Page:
1. Panama. Director Anayansi Prado is presenting her third film Paraiso for Sale at the Los Angeles Film Festival. She returns to her homeland of Panama to document the effects of a fast-growing migration in Bocas del Toro. We learn that migration between Latin America and the US is not a one way street. The film explores issues of modern day colonialism, residential tourism and global gentrification.
2. What price would you pay for paradise? According to Prado, it’s a devastating price that indigenous people are paying at the hands of a weak government and greedy corporations.
“There are a lot of factors that contribute to the issue, the involvement of the Panamanian government and the big corporations that are coming in with a lot of money wanting big pieces of land. The most vulnerable group are the indigenous residents who are left without their lands and often not heard by the government.”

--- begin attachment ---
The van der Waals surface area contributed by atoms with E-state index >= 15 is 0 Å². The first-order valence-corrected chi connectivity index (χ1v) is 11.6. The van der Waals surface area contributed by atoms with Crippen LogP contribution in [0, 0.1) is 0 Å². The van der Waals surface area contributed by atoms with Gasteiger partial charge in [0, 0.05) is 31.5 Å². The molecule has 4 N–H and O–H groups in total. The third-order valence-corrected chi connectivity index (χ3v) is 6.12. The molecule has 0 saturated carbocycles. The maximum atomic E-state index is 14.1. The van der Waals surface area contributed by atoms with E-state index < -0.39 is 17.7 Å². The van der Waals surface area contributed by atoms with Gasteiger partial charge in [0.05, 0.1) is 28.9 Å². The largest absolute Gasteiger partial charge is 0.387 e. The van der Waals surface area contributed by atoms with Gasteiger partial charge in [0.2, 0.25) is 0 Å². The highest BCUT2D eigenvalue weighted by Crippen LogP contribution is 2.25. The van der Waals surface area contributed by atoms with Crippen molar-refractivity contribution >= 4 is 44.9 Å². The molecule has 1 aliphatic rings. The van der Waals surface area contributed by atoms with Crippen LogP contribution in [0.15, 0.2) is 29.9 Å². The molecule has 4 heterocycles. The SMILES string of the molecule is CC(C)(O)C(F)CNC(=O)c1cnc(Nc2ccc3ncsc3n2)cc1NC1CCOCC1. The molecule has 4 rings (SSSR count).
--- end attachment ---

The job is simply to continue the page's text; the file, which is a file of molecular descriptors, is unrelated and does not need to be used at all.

3. Ways to help. Prado says her main goal is for Paraiso for Sale to serve as a catalyst for change and awareness.
“What I’m hoping is for this film to become a tool in their struggle and that it will help bring attention to the situation. The Panamanian people still have a dark future ahead but they still have a lot of courage left in them. I’m hoping that this film will also educate people. For those who are thinking of investing in Panama or retiring there to begin to ask questions on how their presence is really affecting the local community and who are they buying the land from.”
Prado encourages audience members who are interested in taking a more active approach and helping the people of Bocas del Toro or any Latin American country going through similar issues to visit CulturalSurvival.org, a non-profit organization that partners with indigenous groups to defend their lands.
4. Entrepreneur. This Panamanian director is quite business-savvy. She started her own production company, Impacto Films, in 2000. Since then Prado has created a handful of films that explore issues of immigration, labor, globalization, social justice and human rights.
5. LAFF. Excited to be part of the LAFF, Prado is also a fan of many of the female directors debuting their films at the festival. She eagerly recommends Where Soldiers Come From and The Watchman (El Velador).